Alaska, Featured, Science

El Niño, La Niña, and Alaska Temperatures

Typical La Niña winters in North America. Image courtesy of NOAA climate.gov. Drawn by Fiona Martin.

By Allison Sayer for Seward City News –

It doesn’t take a climate scientist to tell that this winter in Southcentral Alaska has been colder than the past two winters. The Kenai Peninsula is buried in snow, and much of the interior has experienced the prolonged cold the old timers reminisce about. Does this have anything to do with the global change from El Niño to La Niña? After years of exceptionally warm Pacific ocean temperatures, will the ocean finally return to normal? And what about climate change? If the world is getting warmer, why is this winter shaping up to be colder than last winter?

The terms El Niño and La Niña get thrown around quite a bit, but what do they really mean? El Niño and La Niña describe “SST anomalies” in the central and eastern tropical ocean that persist over a period of months. SST is simply an acronym for sea surface temperature. Anomalies are differences between current temperatures and a multiyear average. The averages are subdivided by months to account for seasonal differences.

For example, a January SST anomaly of -2.2 degrees means the sea surface temperature is 2.2 degrees cooler than the long term average January sea surface temperature.

So why do climate scientists pay so much attention to the SST anomalies in the central and eastern tropical ocean? And why do the anomalies have to persist for months to create El Niño or La Niña? What does this have to do with us?

Diagram showing warm, moist air rising and cool, dry air falling during El Niño. Diagram courtesy of NOAA Climate.gov, drawing by Fiona Martin.

During El Niño, warmer than average Eastern Equatorial Pacific sea surface temperatures cause warm air to rise off the sea surface. This air displaces the air above it. If the temperature difference (a.k.a. SST anomaly) persists for a long enough time, it sets a circulation pattern in motion that continues around the world. Different parts of the globe experience different effects.

The typical El Niño pattern for much of Alaska is a trend towards warmer temperatures.

So, does that mean that the warm weather Alaska experienced last year was the result of El Niño and not climate change? No. 2016 was the warmest year ever recorded in Alaska, warmer than any of the other El Niño periods that had come before. El Niño and climate change worked together to create these conditions.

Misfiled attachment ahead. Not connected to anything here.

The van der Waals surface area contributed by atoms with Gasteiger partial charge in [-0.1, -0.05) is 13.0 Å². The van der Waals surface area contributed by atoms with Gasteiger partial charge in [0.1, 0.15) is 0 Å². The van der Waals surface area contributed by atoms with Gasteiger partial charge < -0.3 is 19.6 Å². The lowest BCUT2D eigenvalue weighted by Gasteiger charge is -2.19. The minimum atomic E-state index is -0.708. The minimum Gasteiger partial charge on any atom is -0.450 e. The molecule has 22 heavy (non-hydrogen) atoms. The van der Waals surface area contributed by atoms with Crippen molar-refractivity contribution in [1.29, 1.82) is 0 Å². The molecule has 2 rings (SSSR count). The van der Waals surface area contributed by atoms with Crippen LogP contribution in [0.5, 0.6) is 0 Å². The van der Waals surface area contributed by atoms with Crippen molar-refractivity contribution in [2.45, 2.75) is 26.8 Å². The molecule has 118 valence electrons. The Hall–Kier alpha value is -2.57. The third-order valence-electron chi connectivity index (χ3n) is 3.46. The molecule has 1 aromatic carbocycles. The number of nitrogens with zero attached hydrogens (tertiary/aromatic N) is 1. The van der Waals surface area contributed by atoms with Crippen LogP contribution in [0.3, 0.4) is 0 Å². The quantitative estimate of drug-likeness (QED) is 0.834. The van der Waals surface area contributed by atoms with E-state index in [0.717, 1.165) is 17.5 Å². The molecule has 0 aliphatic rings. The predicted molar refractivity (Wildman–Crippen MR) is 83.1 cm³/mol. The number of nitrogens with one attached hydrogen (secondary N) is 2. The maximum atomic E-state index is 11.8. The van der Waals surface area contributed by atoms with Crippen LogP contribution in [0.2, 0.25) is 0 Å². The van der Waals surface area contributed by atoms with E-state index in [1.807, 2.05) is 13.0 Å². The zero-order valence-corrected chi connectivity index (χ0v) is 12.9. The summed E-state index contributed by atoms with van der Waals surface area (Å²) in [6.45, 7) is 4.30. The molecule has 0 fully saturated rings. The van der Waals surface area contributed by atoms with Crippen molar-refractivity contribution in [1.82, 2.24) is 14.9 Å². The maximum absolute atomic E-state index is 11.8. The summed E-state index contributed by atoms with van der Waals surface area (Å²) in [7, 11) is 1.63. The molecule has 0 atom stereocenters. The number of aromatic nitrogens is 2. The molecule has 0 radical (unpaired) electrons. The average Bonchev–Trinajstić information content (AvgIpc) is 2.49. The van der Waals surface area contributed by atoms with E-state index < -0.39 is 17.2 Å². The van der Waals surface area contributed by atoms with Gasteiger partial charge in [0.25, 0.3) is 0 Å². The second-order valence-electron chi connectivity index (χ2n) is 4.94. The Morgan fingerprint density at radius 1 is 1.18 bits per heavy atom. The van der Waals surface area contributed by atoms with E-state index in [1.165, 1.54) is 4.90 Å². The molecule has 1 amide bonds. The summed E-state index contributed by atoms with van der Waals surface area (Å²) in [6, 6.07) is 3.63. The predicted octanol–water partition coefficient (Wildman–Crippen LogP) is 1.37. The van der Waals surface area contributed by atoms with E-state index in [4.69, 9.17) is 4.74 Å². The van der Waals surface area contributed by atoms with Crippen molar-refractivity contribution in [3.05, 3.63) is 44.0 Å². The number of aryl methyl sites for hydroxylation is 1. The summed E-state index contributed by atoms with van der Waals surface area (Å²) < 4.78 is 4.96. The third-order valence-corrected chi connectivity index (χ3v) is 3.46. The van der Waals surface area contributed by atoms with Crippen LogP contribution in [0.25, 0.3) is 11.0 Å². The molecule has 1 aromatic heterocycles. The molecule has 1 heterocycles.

La Niña Began in 2016

In late 2016, NOAA scientists announced the world was officially in a La Niña cycle. During La Niña, cooler than average Eastern Equatorial Pacific sea surface temperatures persist for a months-long period of time. This creates a different effect on circulation patterns.

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Most of Alaska can usually expect cooler weather during a La Niña cycle than during El Niño, with the exception of the Arctic. If the typical La Niña trend holds true, this winter should continue to be cool in much of the state. However, the current La Niña is “weak.” It may not have as strong an effect on our climate all the way up in Alaska as other factors that originate closer to home. Also, NOAA scientists expect conditions to become “ENSO Neutral,” neither El Niño nor La Niña, within a month or two.

Global Surface Temperature Anomalies, 1980-present. El Niño conditions are colored in red, La Niña in blue. Figure courtesy of NOAA.

If this winter is cooler than last winter, does that mean we can stop worrying about climate change? No. La Niña years are cooler than El Niño years. But the average La Niña temperatures all over the world are still rising. If we want to know whether climate change is also influencing our temperature, we need to compare this La Niña year specifically to other La Niña years. 

What about sea surface temperatures? What about The Blob?

“The Blob” was a mass of warm water trapped in the North Pacific that gained attention in 2013. The warm water depressed food chain productivity by reducing nutrient flow through ecosystems. It had other serious ecological and economic effects including increased frequency of toxic algae and jellyfish blooms. The effects in Alaska are still being studied, but the Blob is a likely suspect in widespread seabird die offs and 2016 fishery failures.

The Blob was not simply the result of higher average air temperatures. Unusual wind patterns created a warm water reservoir that flowed quickly towards the poles when the winds changed. A lack of sea-stirring storms over the Pacific prevented the warm water from being displaced. Once The Blob started, El Niño reinforced the warming trend in the northern Pacific ocean by continuing to influence the flow of warm water towards the North Pacific.

It seems like The Blob is really gone, and will stay away at least for now. It also seems like global weather patterns are not going to work to create a new Blob right away.

Sea Surface Temperature Anomalies, Oct-Dec 2016. Image courtesy of NOAA.

Even with The Blob and El Niño gone, predictions for Alaska sea surface temperatures are mixed. The surface temperature in the Gulf of Alaska was still between 1.5 and 2 degrees C above average in December 2016. While interior Alaska has been good and cold this winter, Arctic Alaska has remained warm. It was 36 degrees in Barrow on New Year’s Day, 2017. Alaska has less sea ice than ever, a factor that will make the ocean warmer. The impacts of climate change on global temperatures will continue.

There is a lot of hope for 2017 to bring Alaska a more “normal” climate, or at least for temperatures to be less extreme than they were in 2016. I will eagerly watch to see what happens. If you are interested in learning more about climate issues, climate.gov has a wealth of information.

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